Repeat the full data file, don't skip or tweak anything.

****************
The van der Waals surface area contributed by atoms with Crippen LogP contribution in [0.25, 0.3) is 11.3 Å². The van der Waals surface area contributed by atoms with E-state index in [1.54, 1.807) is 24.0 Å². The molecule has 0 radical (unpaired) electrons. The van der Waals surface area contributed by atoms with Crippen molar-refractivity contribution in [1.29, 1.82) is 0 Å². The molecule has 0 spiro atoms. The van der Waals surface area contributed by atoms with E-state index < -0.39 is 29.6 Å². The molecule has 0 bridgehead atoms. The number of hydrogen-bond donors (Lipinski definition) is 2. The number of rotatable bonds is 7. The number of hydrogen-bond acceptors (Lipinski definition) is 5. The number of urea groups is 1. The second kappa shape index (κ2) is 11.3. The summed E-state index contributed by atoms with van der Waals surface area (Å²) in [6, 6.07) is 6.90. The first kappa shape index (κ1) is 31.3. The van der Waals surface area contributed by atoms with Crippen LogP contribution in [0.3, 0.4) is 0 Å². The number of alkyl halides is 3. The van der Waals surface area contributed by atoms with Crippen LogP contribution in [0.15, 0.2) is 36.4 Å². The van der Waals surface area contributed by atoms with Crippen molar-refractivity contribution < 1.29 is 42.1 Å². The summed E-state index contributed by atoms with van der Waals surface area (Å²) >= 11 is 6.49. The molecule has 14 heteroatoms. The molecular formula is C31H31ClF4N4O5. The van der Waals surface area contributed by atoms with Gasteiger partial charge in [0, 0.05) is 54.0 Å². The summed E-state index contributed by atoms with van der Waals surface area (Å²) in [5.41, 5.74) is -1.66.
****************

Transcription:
The van der Waals surface area contributed by atoms with Crippen LogP contribution in [0.25, 0.3) is 11.3 Å². The van der Waals surface area contributed by atoms with E-state index in [1.54, 1.807) is 24.0 Å². The molecule has 0 radical (unpaired) electrons. The van der Waals surface area contributed by atoms with Crippen molar-refractivity contribution in [1.29, 1.82) is 0 Å². The molecule has 0 spiro atoms. The van der Waals surface area contributed by atoms with E-state index < -0.39 is 29.6 Å². The molecule has 0 bridgehead atoms. The number of hydrogen-bond donors (Lipinski definition) is 2. The number of rotatable bonds is 7. The number of hydrogen-bond acceptors (Lipinski definition) is 5. The number of urea groups is 1. The second kappa shape index (κ2) is 11.3. The summed E-state index contributed by atoms with van der Waals surface area (Å²) in [6, 6.07) is 6.90. The first kappa shape index (κ1) is 31.3. The van der Waals surface area contributed by atoms with Crippen LogP contribution in [0.3, 0.4) is 0 Å². The number of alkyl halides is 3. The van der Waals surface area contributed by atoms with Crippen LogP contribution in [0.15, 0.2) is 36.4 Å². The van der Waals surface area contributed by atoms with Crippen molar-refractivity contribution < 1.29 is 42.1 Å². The summed E-state index contributed by atoms with van der Waals surface area (Å²) >= 11 is 6.49. The molecule has 14 heteroatoms. The molecular formula is C31H31ClF4N4O5. The van der Waals surface area contributed by atoms with Gasteiger partial charge in [0, 0.05) is 54.0 Å². The summed E-state index contributed by atoms with van der Waals surface area (Å²) in [5.41, 5.74) is -1.66.